Colorado business index retreats, but still forecasts growth

Ernie Goss

A monthly index tracking business conditions in Colorado has retreated from a two-year high, but continues to forecast growth in the months ahead.

The Business Conditions Index slipped to 58.7 in June, down more than four points from a reading in May that at 62.8 was the highest since May 2011.

The latest results reflect declining performance in the energy sector, but continued strong performance from the construction sector, said Ernie Goss, director of the Goss Institute for Economic Research in Denver.

“The increase in the value of the U.S. dollar and the global economic slowdown have resulted in pullbacks in the state’s energy sector. The state’s construction sector, on the other hand, continues to expand at a very healthy pace, positively affecting both manufacturing and nonmanufacturing firms in the state. Durable goods manufacturers, including metal producers, are experiencing a slowdown in recent growth,” Goss said.

Goss calculates the Business Conditions Index for Colorado, Utah and Wyoming based on the results of monthly surveys of supply managers in the three mountain states. The index ranges from 0 to 100. Readings above 50 forecast expanding conditions over the next three to six months.

In Colorado, the overall reading reflected lower component readings for new orders at 54.3, production or sales at 49.2 and employment at 52.5.

Mountain State Index

The combined Business Conditions Index for the mountain states fell to 58.6 in June, down more than two points from a reading in May that at 61 was the highest since October.

“Declines in business activity for the region’s large energy sector were more than offset by expansions among durable and nondurable goods manufacturers, particularly those linked to the region’s rapidly expanding construction industry,” Goss said.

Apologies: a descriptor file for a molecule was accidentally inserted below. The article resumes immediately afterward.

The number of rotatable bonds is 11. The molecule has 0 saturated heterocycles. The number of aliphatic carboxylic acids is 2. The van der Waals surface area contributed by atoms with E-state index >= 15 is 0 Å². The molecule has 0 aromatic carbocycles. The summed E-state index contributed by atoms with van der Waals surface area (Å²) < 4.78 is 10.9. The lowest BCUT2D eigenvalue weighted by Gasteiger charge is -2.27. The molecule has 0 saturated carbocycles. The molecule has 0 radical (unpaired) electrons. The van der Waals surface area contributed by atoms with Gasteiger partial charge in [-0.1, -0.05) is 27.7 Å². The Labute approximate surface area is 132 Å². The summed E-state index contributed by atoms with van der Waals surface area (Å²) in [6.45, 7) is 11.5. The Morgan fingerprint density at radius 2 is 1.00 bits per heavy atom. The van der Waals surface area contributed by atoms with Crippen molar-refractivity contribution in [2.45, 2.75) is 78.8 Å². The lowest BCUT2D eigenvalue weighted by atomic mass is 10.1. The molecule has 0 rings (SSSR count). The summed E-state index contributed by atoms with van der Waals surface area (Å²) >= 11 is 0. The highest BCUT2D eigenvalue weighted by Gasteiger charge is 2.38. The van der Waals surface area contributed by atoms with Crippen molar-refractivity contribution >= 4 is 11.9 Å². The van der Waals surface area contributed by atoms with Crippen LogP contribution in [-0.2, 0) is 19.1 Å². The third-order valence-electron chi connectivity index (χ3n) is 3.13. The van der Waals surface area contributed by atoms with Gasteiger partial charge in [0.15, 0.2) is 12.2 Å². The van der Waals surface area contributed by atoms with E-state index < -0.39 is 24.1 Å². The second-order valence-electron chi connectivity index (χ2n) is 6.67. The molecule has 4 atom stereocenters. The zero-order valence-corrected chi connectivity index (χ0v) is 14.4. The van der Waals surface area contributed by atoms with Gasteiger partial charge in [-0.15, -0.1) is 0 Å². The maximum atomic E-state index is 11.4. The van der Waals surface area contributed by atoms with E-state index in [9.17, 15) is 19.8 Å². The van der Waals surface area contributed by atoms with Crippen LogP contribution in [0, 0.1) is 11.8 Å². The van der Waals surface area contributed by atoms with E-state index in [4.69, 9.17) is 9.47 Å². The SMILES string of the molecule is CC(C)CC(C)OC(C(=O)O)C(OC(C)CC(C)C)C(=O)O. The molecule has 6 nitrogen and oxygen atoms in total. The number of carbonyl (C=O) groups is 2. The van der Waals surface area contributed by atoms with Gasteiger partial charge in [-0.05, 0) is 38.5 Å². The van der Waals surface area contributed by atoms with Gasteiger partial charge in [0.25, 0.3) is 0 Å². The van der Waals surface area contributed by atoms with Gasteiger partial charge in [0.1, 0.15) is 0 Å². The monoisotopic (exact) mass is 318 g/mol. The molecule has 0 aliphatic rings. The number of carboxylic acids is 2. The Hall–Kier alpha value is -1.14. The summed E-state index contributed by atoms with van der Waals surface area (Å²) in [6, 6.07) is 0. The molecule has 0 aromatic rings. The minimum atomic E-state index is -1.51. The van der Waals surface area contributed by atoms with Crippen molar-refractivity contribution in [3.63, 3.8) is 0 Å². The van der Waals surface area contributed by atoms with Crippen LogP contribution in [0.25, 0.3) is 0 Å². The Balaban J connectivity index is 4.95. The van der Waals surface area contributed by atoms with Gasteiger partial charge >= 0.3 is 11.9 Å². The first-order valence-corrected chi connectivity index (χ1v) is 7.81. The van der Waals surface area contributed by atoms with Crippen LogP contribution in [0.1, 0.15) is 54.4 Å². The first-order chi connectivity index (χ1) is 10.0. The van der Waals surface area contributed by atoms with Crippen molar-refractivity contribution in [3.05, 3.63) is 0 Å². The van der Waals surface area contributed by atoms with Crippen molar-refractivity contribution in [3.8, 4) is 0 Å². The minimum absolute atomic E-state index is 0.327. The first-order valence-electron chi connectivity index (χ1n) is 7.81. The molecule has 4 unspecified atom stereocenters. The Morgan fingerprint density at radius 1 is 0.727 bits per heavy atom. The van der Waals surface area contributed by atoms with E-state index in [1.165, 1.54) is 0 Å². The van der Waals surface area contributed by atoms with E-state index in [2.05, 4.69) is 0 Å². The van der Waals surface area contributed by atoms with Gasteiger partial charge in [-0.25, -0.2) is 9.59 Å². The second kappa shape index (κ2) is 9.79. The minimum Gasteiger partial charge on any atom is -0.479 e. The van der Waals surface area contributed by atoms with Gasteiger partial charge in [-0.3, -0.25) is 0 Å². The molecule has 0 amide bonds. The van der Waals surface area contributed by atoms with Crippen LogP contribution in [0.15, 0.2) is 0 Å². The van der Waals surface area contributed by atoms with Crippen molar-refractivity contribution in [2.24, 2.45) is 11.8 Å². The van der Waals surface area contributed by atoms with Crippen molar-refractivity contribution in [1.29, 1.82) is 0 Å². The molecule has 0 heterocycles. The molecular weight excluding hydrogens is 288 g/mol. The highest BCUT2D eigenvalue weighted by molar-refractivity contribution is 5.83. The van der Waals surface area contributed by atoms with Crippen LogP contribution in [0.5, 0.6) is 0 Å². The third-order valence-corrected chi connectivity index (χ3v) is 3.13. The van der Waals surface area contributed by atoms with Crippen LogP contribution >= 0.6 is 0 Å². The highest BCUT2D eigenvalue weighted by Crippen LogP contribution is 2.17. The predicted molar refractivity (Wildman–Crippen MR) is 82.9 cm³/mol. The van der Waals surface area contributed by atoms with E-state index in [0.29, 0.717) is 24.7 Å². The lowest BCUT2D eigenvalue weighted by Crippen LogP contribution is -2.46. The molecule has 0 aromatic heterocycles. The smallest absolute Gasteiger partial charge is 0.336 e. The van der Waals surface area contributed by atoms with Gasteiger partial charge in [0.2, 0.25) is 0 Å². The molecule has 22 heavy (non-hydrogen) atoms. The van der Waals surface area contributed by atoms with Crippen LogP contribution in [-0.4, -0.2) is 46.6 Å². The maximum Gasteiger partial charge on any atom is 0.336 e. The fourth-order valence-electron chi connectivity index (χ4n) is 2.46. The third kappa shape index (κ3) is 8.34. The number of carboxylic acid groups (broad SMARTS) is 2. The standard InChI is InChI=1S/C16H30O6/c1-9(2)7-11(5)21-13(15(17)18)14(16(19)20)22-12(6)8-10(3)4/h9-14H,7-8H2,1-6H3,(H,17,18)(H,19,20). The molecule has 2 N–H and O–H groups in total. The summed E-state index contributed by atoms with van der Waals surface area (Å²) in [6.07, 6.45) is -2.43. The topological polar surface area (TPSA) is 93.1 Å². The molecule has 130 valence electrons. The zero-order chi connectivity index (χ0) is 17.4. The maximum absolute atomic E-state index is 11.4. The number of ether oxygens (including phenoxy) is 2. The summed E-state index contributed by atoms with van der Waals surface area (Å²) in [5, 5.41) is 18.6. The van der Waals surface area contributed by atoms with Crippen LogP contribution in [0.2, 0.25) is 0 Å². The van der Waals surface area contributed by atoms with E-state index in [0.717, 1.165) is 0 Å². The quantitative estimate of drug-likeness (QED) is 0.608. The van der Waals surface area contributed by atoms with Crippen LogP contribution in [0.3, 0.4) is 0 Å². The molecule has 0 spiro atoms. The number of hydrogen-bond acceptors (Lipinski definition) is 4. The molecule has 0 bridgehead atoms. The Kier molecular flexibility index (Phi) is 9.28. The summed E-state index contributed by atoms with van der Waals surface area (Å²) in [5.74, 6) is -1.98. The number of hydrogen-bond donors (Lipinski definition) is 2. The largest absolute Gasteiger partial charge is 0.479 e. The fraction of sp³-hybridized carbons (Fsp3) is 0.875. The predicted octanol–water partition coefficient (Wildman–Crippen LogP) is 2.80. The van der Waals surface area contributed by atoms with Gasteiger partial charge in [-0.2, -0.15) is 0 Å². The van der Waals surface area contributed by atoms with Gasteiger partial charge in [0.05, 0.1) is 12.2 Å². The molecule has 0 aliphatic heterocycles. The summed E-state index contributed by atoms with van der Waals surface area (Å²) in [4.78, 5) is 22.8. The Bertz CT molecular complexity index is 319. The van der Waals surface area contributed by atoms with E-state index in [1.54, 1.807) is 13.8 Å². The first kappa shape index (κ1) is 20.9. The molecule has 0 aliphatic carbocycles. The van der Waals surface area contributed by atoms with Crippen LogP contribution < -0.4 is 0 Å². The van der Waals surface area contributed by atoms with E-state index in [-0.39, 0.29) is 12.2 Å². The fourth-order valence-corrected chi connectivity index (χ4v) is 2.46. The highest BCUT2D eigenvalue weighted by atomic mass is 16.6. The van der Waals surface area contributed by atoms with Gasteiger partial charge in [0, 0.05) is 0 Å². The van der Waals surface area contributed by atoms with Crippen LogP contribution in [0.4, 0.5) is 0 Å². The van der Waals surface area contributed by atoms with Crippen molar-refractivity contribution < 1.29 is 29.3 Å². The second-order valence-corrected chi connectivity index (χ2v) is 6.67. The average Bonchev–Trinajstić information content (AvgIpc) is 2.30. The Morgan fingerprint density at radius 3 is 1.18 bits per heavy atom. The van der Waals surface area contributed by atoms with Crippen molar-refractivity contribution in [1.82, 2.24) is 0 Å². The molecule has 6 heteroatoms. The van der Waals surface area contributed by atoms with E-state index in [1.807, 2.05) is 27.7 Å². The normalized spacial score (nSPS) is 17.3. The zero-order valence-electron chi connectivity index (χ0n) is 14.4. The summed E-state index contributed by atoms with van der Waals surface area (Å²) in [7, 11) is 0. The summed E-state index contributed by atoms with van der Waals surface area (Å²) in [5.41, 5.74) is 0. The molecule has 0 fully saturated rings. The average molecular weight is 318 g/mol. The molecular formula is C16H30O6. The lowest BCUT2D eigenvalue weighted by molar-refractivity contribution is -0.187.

“A 5 percent increase in the value of the U.S. dollar for 2013 has been an important factor slowing industries producing commodities sold in international markets,” Goss added. “I expect past surging growth to slow in the months ahead.”

The overall mountain states reading reflected lower component readings for new orders at 57, production or sales at 55.3 and employment at 52.3.

“Even though the index fell for the month, companies in the region continue to add jobs at a much faster pace than businesses in other parts of the nation,” Goss said. “The region is now adding jobs at roughly twice the rate as the U.S. Our regional survey and national surveys of supply managers indicate that this gap is likely to remain for the next three to six months, with the region adding jobs at an annual pace of 2 percent and down from the 3 percent pace recorded in the first half of 2013.”

A component of the Business Conditions Index tracking confidence among supply managers in the mountain states fell nearly seven points to 54.3.

“The rapid upturn in interest rates pushed supply managers’ economic outlook lower. Furthermore, the federal spending sequestration is having a slightly larger impact on supply managers’ economic outlook,” Goss said.

A component of the index tracking inventories of raw materials and supplies increased more than two points to 67.7 for a 43rd consecutive month of gains.

The reading for prices paid for raw materials and supplies, a measure of wholesale inflation, declined nearly four points to 55.9. “Not only is wholesale inflation tame, it is headed lower,” Goss said.

The reading for new export orders fell nearly four points to 53.6, while the reading for imports sank more than three points to 53.1.

In Utah, the Business Conditions Index retreated 2.5 points to 57.4 on lower component readings for new orders at 58.8, production or sales at 59.1 and employment at 51.8.

In Wyoming, the Business Conditions Index fell 5.5 points to 62.3 on lower component readings for new orders at 64.7, production or sales at 58.4 and employment at 55.4.